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The Guest at Central Park West
This is not the first time Simon, an actor, screenwriter and playwright, has concerned himself with issues of race. Part One, Toussaint — the Soul — Rise and Revolution was nominated for 10 NAACP awards in 2001, and The Bow-Wow Club was the winner of the 1998/1999 Lorraine Hansberry Award for best full-length play.
The Guest at Central Park West was developed with the WorkShop Theater before it went on to the Hadley Players in 2007. Now it's back home, helmed by Thomas Cote and starring John Marshall Jones, best known as Floyd Henderson on Family Channel's Smart Guy. Many TV viewers may come to see Jones. They will leave impressed not only with his performance but with the overall quality of a play that is thoughtful, provocative and very, very funny.
The play begins shortly after African-American Professor Charles Watts (Harvy Blanks) has been awarded the Nobel Prize for his pacifist book, The Eyes of Peace. He and his African-American wife, Professor Nina Odood Watts (Trish McCall) are about to celebrate with two old friends, the white Professor Eric Engles (Jed Dickson) and his white wife, Professor Jennifer Engles (Tracy Newirth).
It soon becomes apparent, however, that there will not be a peaceful evening in this fashionable apartment with its African masks on the wall and tables laden with food and drink. The tension begins when it is revealed that Nina and Charles are receiving anonymous threatening phone calls from someone who feels that Charles's pacifist statements are somehow anti-American. It increases when Jennifer and Eric arrive and the troubled state of their marriage becomes immediately apparent, and increasingly explosive the more Jennifer drinks. Things come to a climax when Charles welcomes into his apartment a homeless African-American man named Terrance (Jones).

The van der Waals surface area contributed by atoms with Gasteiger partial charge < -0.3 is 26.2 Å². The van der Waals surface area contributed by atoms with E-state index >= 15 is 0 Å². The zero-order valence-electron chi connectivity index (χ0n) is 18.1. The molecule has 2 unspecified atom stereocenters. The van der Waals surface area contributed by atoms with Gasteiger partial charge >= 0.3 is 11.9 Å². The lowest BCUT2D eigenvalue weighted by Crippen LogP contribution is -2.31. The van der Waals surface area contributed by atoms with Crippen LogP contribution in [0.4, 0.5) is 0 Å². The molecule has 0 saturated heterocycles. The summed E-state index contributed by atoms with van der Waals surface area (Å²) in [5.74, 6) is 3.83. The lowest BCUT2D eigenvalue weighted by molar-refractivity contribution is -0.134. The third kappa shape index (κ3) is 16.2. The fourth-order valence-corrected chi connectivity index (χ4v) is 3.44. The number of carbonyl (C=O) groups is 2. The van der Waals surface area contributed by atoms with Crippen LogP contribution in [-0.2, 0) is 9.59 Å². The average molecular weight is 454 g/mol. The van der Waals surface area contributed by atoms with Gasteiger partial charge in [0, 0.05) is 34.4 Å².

Terrance is dirty, smelly, belligerent, prone to seizures— and probably a bit insane. But he is also an old college buddy and Charles refuses to leave him in the streets. Terrance stirs things up quite a bit with his hints at some mysterious past he shares with Charles, his tendency to violent and impulsive actions and his militant politics. Then Lisa (Erinn Holmes), the Watts' bi-racial daughter (from Nina's previous marriage) arrives with her boyfriend, Seth (Curt Bouril), a white rapper who wears dreadlocks and spout black slang straight from the hood.
Simon's dialogue is certainly a little rough around the edges. There are times he gets bogged down in arguments that were old ten or twenty years ago. The plot keeps slipping dangerously close to melodrama. Perhaps most troubling, the characters are nothing if not stereotypes: Charles Watts could be Martin Luther King reincarnated. Engles is the kind of smug, superior white man that makes every other white person want to find a place to hide. It's hard to figure out why Watts became and stayed his friend.
But just when the plays seems hopelessly mired in its own pretensions, Simon picks himself up and get out of the mess with a really funny or thoughtful or unexpected comment. He is helped enormously by Cote's energetic direction and the cast's pitch perfect acting.
In the end it's not clear exactly what Simon's views on race relations are. Some of the possibilities, such as the efficacy of violence, the nature of guilt, and current levels of racism in America (especially in light of this year's Democratic primaries) are questionable. The final premise is certainly a bit absurd. But it would be nice to think that's what The Guest at Central Park West is all about — questioning, and maybe not coming up with all the answers.
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